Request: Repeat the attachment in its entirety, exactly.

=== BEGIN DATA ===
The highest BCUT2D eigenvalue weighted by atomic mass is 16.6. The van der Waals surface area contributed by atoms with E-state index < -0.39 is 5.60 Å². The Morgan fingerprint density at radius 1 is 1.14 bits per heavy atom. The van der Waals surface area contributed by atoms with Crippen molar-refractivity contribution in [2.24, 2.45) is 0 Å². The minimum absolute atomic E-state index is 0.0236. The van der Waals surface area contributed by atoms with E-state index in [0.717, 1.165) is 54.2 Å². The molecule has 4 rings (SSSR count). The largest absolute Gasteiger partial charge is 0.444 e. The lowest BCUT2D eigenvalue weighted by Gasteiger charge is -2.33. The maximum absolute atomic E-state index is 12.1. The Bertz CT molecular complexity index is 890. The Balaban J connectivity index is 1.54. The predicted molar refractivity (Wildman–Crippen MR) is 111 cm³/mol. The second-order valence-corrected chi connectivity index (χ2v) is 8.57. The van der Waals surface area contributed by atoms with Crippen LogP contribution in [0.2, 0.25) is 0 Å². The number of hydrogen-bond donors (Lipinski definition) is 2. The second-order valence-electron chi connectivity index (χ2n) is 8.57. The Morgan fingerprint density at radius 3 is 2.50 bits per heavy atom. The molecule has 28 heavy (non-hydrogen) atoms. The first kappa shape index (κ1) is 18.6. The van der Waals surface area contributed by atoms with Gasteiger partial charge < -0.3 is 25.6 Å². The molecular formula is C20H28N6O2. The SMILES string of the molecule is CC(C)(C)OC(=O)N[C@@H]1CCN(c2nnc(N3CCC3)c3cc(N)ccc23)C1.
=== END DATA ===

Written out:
The highest BCUT2D eigenvalue weighted by atomic mass is 16.6. The van der Waals surface area contributed by atoms with E-state index < -0.39 is 5.60 Å². The Morgan fingerprint density at radius 1 is 1.14 bits per heavy atom. The van der Waals surface area contributed by atoms with Crippen molar-refractivity contribution in [2.24, 2.45) is 0 Å². The minimum absolute atomic E-state index is 0.0236. The van der Waals surface area contributed by atoms with E-state index in [0.717, 1.165) is 54.2 Å². The molecule has 4 rings (SSSR count). The largest absolute Gasteiger partial charge is 0.444 e. The lowest BCUT2D eigenvalue weighted by Gasteiger charge is -2.33. The maximum absolute atomic E-state index is 12.1. The Bertz CT molecular complexity index is 890. The Balaban J connectivity index is 1.54. The predicted molar refractivity (Wildman–Crippen MR) is 111 cm³/mol. The second-order valence-corrected chi connectivity index (χ2v) is 8.57. The van der Waals surface area contributed by atoms with Crippen LogP contribution in [0.2, 0.25) is 0 Å². The number of hydrogen-bond donors (Lipinski definition) is 2. The second-order valence-electron chi connectivity index (χ2n) is 8.57. The Morgan fingerprint density at radius 3 is 2.50 bits per heavy atom. The molecule has 28 heavy (non-hydrogen) atoms. The first kappa shape index (κ1) is 18.6. The van der Waals surface area contributed by atoms with Gasteiger partial charge < -0.3 is 25.6 Å². The molecular formula is C20H28N6O2. The SMILES string of the molecule is CC(C)(C)OC(=O)N[C@@H]1CCN(c2nnc(N3CCC3)c3cc(N)ccc23)C1.